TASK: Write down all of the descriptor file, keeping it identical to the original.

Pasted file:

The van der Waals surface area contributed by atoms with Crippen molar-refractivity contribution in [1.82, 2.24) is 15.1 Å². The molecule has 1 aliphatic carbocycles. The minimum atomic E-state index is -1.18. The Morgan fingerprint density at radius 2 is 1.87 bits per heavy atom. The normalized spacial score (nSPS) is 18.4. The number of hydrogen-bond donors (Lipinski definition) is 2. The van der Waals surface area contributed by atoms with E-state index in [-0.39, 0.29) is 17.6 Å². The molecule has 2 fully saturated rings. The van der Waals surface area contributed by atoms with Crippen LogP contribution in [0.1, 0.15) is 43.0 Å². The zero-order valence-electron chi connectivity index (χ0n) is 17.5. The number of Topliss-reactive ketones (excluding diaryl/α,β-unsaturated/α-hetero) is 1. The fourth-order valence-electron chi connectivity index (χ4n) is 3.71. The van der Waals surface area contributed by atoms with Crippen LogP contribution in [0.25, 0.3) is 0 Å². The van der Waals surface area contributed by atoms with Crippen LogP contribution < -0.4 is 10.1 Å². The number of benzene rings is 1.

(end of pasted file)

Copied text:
The van der Waals surface area contributed by atoms with Crippen molar-refractivity contribution in [1.82, 2.24) is 15.1 Å². The molecule has 1 aliphatic carbocycles. The minimum atomic E-state index is -1.18. The Morgan fingerprint density at radius 2 is 1.87 bits per heavy atom. The normalized spacial score (nSPS) is 18.4. The number of hydrogen-bond donors (Lipinski definition) is 2. The van der Waals surface area contributed by atoms with E-state index in [-0.39, 0.29) is 17.6 Å². The molecule has 2 fully saturated rings. The van der Waals surface area contributed by atoms with Crippen LogP contribution in [0.1, 0.15) is 43.0 Å². The zero-order valence-electron chi connectivity index (χ0n) is 17.5. The number of Topliss-reactive ketones (excluding diaryl/α,β-unsaturated/α-hetero) is 1. The fourth-order valence-electron chi connectivity index (χ4n) is 3.71. The van der Waals surface area contributed by atoms with Crippen LogP contribution in [0.25, 0.3) is 0 Å². The van der Waals surface area contributed by atoms with Crippen LogP contribution < -0.4 is 10.1 Å². The number of benzene rings is 1.